New-Product Diffusion Models
Vijay Mahajan, Eitan Muller, Yoram Wind
Springer Science & Business Media, Sep 30, 2000 - Business & Economics - 355 pages
Product sales, especially for new products, are influenced by many factors. These factors are both internal and external to the selling organization, and are both controllable and uncontrollable. Due to the enormous complexity of such factors, it is not surprising that product failure rates are relatively high. Indeed, new product failure rates have variously been reported as between 40 and 90 percent.
Despite this multitude of factors, marketing researchers have not been deterred from developing and designing techniques to predict or explain the levels of new product sales over time. The proliferation of the internet, the necessity or developing a road map to plan the launch and exit times of various generations of a product, and the shortening of product life cycles are challenging firms to investigate market penetration, or innovation diffusion, models. These models not only provide information on new product sales over time but also provide insight on the speed with which a new product is being accepted by various buying groups, such as those identified as innovators, early adopters, early majority, late majority, and laggards.
New Product Diffusion Models aims to distill, synthesize, and integrate the best thinking that is currently available on the theory and practice of new product diffusion models. This state-of-the-art assessment includes contributions by individuals who have been at the forefront of developing and applying these models in industry. The book's twelve chapters are written by a combined total of thirty-two experts who together represent twenty-five different universities and other organizations in Australia, Europe, Hong Kong, Israel, and the United States. The book will be useful for researchers and students in marketing and technological forecasting, as well as those in other allied disciplines who study relevant aspects of innovation diffusion. Practitioners in high-tech and consumer durable industries should also gain new insights from New Product Diffusion Models.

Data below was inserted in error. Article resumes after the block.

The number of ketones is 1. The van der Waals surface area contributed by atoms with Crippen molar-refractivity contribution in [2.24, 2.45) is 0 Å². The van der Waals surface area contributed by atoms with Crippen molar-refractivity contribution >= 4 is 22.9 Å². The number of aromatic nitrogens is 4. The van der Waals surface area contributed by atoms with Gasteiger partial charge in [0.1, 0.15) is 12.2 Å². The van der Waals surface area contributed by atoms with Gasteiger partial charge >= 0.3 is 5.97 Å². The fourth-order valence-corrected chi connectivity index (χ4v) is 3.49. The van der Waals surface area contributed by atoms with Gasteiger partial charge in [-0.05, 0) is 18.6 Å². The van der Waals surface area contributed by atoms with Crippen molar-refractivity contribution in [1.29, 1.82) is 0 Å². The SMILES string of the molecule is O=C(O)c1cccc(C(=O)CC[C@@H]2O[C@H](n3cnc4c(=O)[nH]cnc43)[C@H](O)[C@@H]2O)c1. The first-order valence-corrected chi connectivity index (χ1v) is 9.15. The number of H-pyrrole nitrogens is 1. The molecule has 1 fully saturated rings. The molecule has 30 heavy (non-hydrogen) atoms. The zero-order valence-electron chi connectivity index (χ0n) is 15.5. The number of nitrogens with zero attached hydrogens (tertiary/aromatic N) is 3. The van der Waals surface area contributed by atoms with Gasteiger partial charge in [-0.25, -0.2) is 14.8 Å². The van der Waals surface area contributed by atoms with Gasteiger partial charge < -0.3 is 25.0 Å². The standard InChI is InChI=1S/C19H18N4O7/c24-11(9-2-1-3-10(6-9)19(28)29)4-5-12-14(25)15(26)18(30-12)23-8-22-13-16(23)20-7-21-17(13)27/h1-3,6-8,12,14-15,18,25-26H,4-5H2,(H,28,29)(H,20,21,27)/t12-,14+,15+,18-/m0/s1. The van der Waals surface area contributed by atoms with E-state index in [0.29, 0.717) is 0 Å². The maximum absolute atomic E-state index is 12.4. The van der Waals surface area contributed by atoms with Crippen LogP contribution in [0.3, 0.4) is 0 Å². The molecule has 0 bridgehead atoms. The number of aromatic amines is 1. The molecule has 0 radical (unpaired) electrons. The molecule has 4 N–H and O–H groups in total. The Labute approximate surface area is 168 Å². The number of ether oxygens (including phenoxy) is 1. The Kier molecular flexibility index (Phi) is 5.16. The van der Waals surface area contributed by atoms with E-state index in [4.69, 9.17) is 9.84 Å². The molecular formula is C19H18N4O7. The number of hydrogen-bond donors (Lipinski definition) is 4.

The book is divided into five parts: I. Overview; II. Strategic, Global, and Digital Environments for Diffusion Analysis; III. Diffusion Models; IV. Estimation and V. Applications and Software. The final section includes a PC-based software program developed by Gary L. Lilien and Arvind Rangaswamy (1998) to implement the Bass diffusion model. A case on high-definition television is included to illustrate the various features of the software. A free, 15-day trial access period for the updated software can be downloaded from http://www.mktgeng.com/diffusionbook. Among the book's many highlights are chapters addressing the implications posed by the internet, globalization, and production policies upon diffusion of new products and technologies in the population.
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NewProduct Diffusion Models From Theory to Practice
Firm Strategy and Speed of Diffusion
Multimarket and Global Diffusion
Innovation Adoption AND Diffusion in the Digital Environment Some Research Opportunities
Modeling the MarketingMix Influence in NewProduct Diffusion
Diffusion Models with Replacement and Multiple Purchases
Growth Models for Multiproduct Interactions Current Status and New Directions
Dynamic Models Incorporating Competition
Estimation Techniques for Macro Diffusion Models
Diffusion Models Managerial Applications and Software
Software Tutorial for the Generalized Bass Model
Zenith HighDefinition Television HDTV Case
How we Obtained the Estimates in Tables 121 and 122
List of Contributors
About the Editors
DisaggregateLevel Diffusion Models
Operations Planning in the Presence of Innovation Diffusion Dynamics